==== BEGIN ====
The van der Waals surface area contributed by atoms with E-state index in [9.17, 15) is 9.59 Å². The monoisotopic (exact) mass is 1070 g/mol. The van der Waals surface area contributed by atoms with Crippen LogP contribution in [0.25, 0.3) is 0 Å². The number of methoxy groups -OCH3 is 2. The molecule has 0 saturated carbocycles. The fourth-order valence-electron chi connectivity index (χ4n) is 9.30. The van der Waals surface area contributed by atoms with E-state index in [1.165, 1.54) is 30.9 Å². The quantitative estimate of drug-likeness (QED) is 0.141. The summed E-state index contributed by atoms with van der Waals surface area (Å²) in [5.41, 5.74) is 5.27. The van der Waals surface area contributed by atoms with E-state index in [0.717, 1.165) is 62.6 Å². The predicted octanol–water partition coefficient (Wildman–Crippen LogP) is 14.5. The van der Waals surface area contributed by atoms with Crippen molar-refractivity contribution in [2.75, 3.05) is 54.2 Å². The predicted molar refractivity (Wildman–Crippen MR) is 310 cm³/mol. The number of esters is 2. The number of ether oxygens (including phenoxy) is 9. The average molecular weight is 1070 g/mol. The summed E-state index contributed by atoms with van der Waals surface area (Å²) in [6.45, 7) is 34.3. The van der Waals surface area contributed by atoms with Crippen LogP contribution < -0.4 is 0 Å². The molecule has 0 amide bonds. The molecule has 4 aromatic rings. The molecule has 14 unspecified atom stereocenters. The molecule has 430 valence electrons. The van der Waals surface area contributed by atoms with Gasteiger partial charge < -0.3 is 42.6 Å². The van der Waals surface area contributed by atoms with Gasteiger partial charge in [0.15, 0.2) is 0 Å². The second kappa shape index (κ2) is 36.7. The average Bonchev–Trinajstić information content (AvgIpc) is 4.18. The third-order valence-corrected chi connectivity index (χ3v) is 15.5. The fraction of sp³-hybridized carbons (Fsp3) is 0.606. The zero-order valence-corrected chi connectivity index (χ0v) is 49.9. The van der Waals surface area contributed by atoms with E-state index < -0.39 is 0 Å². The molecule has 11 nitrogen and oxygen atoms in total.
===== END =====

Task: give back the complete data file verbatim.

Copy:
The van der Waals surface area contributed by atoms with E-state index in [9.17, 15) is 9.59 Å². The monoisotopic (exact) mass is 1070 g/mol. The van der Waals surface area contributed by atoms with Crippen LogP contribution in [0.25, 0.3) is 0 Å². The number of methoxy groups -OCH3 is 2. The molecule has 0 saturated carbocycles. The fourth-order valence-electron chi connectivity index (χ4n) is 9.30. The van der Waals surface area contributed by atoms with E-state index in [1.165, 1.54) is 30.9 Å². The quantitative estimate of drug-likeness (QED) is 0.141. The summed E-state index contributed by atoms with van der Waals surface area (Å²) in [5.41, 5.74) is 5.27. The van der Waals surface area contributed by atoms with E-state index in [0.717, 1.165) is 62.6 Å². The predicted octanol–water partition coefficient (Wildman–Crippen LogP) is 14.5. The van der Waals surface area contributed by atoms with Crippen molar-refractivity contribution in [2.75, 3.05) is 54.2 Å². The predicted molar refractivity (Wildman–Crippen MR) is 310 cm³/mol. The number of esters is 2. The number of ether oxygens (including phenoxy) is 9. The average molecular weight is 1070 g/mol. The summed E-state index contributed by atoms with van der Waals surface area (Å²) in [6.45, 7) is 34.3. The van der Waals surface area contributed by atoms with Crippen LogP contribution < -0.4 is 0 Å². The molecule has 0 amide bonds. The molecule has 4 aromatic rings. The molecule has 14 unspecified atom stereocenters. The molecule has 430 valence electrons. The van der Waals surface area contributed by atoms with Gasteiger partial charge < -0.3 is 42.6 Å². The van der Waals surface area contributed by atoms with Gasteiger partial charge in [0.15, 0.2) is 0 Å². The second kappa shape index (κ2) is 36.7. The average Bonchev–Trinajstić information content (AvgIpc) is 4.18. The third-order valence-corrected chi connectivity index (χ3v) is 15.5. The fraction of sp³-hybridized carbons (Fsp3) is 0.606. The zero-order valence-corrected chi connectivity index (χ0v) is 49.9. The van der Waals surface area contributed by atoms with E-state index < -0.39 is 0 Å². The molecule has 11 nitrogen and oxygen atoms in total.